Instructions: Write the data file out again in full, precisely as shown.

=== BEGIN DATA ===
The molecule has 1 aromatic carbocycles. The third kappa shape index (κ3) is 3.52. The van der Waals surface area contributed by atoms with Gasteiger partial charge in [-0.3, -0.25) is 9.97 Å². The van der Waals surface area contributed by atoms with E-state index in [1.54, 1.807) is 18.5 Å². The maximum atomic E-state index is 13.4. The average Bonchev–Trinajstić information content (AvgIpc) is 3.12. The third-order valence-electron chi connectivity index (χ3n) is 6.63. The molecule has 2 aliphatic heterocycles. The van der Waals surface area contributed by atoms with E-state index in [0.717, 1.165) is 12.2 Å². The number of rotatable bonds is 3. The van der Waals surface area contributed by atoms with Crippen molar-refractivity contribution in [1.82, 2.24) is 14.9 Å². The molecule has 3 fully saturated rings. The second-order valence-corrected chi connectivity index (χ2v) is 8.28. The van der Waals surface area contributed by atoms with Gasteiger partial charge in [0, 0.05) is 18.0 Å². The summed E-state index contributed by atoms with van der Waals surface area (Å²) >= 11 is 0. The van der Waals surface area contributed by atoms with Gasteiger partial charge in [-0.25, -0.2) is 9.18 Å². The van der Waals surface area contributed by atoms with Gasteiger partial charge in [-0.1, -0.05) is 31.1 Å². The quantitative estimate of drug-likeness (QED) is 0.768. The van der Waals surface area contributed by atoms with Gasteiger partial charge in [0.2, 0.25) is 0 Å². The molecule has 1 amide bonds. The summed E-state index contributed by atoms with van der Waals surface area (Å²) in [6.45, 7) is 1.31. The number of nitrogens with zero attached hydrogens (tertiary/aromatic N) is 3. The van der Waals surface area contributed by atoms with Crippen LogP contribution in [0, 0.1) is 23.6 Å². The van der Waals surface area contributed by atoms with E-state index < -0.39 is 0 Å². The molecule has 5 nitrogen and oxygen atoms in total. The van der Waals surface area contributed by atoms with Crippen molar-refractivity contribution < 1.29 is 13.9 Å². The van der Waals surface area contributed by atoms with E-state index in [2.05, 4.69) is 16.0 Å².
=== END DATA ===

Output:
The molecule has 1 aromatic carbocycles. The third kappa shape index (κ3) is 3.52. The van der Waals surface area contributed by atoms with Gasteiger partial charge in [-0.3, -0.25) is 9.97 Å². The van der Waals surface area contributed by atoms with E-state index in [1.54, 1.807) is 18.5 Å². The maximum atomic E-state index is 13.4. The average Bonchev–Trinajstić information content (AvgIpc) is 3.12. The third-order valence-electron chi connectivity index (χ3n) is 6.63. The molecule has 2 aliphatic heterocycles. The van der Waals surface area contributed by atoms with E-state index in [0.717, 1.165) is 12.2 Å². The number of rotatable bonds is 3. The van der Waals surface area contributed by atoms with Crippen molar-refractivity contribution in [1.82, 2.24) is 14.9 Å². The molecule has 3 fully saturated rings. The second-order valence-corrected chi connectivity index (χ2v) is 8.28. The van der Waals surface area contributed by atoms with Gasteiger partial charge in [0, 0.05) is 18.0 Å². The summed E-state index contributed by atoms with van der Waals surface area (Å²) >= 11 is 0. The van der Waals surface area contributed by atoms with Gasteiger partial charge in [-0.25, -0.2) is 9.18 Å². The van der Waals surface area contributed by atoms with Gasteiger partial charge in [-0.1, -0.05) is 31.1 Å². The quantitative estimate of drug-likeness (QED) is 0.768. The van der Waals surface area contributed by atoms with Gasteiger partial charge in [0.2, 0.25) is 0 Å². The molecule has 1 amide bonds. The summed E-state index contributed by atoms with van der Waals surface area (Å²) in [6.45, 7) is 1.31. The number of nitrogens with zero attached hydrogens (tertiary/aromatic N) is 3. The van der Waals surface area contributed by atoms with Crippen LogP contribution in [0, 0.1) is 23.6 Å². The van der Waals surface area contributed by atoms with E-state index < -0.39 is 0 Å². The molecule has 5 nitrogen and oxygen atoms in total. The van der Waals surface area contributed by atoms with Crippen molar-refractivity contribution < 1.29 is 13.9 Å². The van der Waals surface area contributed by atoms with E-state index in [2.05, 4.69) is 16.0 Å².